My name is Elizabeth Cassibry and I am a rising junior at Washington College in Chestertown, Maryland. I am currently double majoring in history and German studies, with a concentration in European studies and a minor in computer science. While at school, I participate in club volleyball, student government, and am the vice president of academic development for Alpha Omicron Pi, Sigma Tau. I was born and raised in an active duty military family and I have moved around my entire life. Currently, I live in Key West, Florida. I am thrilled to be working with Owen and Natalie to further investigate the Maryland 400 and unearth new information of men whose stories have slowly disappeared throughout the past two centuries.   Continue reading

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Women in the War

We are excited to announce an upcoming blog mini-series entitled Women in the War!

Women have held vital roles in wars throughout history, and the American Revolution is no exception.  Because women were typically not allowed to fight, every job they could do behind the line allowed one more able-bodied man to join the battlefield.  Some women, now called “camp-followers,” trailed the Continental Army and joined their encampments. Their motivations varied, but they were almost always put to work.  Some cooked while others did laundry and mended the soldiers’ uniforms. Continue reading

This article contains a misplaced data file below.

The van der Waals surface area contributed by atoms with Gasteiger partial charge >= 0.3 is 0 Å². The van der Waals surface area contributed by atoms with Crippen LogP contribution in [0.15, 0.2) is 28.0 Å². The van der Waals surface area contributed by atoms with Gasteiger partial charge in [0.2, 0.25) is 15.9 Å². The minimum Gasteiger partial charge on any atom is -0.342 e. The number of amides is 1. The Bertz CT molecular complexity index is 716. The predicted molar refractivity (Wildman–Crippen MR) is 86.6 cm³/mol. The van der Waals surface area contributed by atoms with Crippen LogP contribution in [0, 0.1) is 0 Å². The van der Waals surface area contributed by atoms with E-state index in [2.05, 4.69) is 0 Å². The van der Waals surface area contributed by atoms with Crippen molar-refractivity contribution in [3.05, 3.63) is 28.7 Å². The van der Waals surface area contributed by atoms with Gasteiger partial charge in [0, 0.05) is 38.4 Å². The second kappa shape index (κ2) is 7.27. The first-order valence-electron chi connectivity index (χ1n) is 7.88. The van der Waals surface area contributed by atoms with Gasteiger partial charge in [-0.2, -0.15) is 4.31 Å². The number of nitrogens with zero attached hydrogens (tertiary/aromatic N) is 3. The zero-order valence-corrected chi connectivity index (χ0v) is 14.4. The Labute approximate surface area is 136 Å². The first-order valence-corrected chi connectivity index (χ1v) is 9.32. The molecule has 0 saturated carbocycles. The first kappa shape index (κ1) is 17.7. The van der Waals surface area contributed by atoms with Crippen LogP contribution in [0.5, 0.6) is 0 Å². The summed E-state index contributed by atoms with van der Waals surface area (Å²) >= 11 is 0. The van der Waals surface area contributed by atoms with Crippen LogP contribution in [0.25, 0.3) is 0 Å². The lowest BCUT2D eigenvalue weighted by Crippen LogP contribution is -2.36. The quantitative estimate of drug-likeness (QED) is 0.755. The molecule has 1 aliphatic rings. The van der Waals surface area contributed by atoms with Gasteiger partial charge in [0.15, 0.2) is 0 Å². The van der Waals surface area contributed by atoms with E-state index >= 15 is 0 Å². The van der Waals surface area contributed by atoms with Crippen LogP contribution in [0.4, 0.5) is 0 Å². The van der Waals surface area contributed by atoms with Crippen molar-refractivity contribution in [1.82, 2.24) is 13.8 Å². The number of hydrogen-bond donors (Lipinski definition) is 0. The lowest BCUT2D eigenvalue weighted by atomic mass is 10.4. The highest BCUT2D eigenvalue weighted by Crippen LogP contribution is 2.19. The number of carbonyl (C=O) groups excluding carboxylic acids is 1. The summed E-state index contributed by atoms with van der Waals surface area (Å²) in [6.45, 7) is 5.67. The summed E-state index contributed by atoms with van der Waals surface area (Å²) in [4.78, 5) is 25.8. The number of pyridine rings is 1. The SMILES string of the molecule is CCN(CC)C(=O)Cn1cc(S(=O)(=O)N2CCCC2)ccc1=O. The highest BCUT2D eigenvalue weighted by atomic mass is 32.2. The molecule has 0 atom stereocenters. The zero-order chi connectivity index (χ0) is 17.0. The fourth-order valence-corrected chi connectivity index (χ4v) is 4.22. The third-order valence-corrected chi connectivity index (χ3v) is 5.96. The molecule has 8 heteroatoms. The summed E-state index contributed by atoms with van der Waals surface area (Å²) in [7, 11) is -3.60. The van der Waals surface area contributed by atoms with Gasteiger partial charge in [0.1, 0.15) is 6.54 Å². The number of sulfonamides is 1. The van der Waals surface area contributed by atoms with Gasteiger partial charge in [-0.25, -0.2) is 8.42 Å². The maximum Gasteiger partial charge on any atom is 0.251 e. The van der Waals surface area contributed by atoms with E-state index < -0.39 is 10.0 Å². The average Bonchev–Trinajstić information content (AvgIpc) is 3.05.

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What’s In a Name: Companies, Regiments, and Battalions

Revolutionary War military terminology can be pretty confusing. Starting today, we are publishing periodic posts to help explain what some of these words mean, moving towards a full glossary of eighteenth-century military terms. Continue reading

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Enlistment Bounties: Use and Abuse

When men enlisted to fight in the Revolutionary War, they left home with the expectation that they would be properly paid for their military service. However, that’s not what happened. Paychecks lagged severely behind schedule, with some men never receiving theirs, and were heavily reduced due to the replacement costs of uniforms, arms, and equipment, which was taken out of the soldiers’ pay. Continue reading

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“The child…was almost entirely destitute of maintenance and support”: A trust fund for Captain Edgerly’s son

Edward Edgerly served in the Maryland Line for five years, enlisting as a sergeant in February 1776.  He fought at the Battle of Brooklyn that August, earning a place among the famed Maryland 400.  In 1777, he received a commission and served as a “respectable and brave” officer, becoming a captain by 1779.  He survived many harsh battles, including Trenton, Princeton, Staten Island, Brandywine, Germantown, and Camden.

In 1781, the Continental Army met the British at the Battle of Eutaw Springs in South Carolina. This time, Edgerly was not so fortunate, and was killed during the battle, just six weeks before the surrender at Yorktown. Continue reading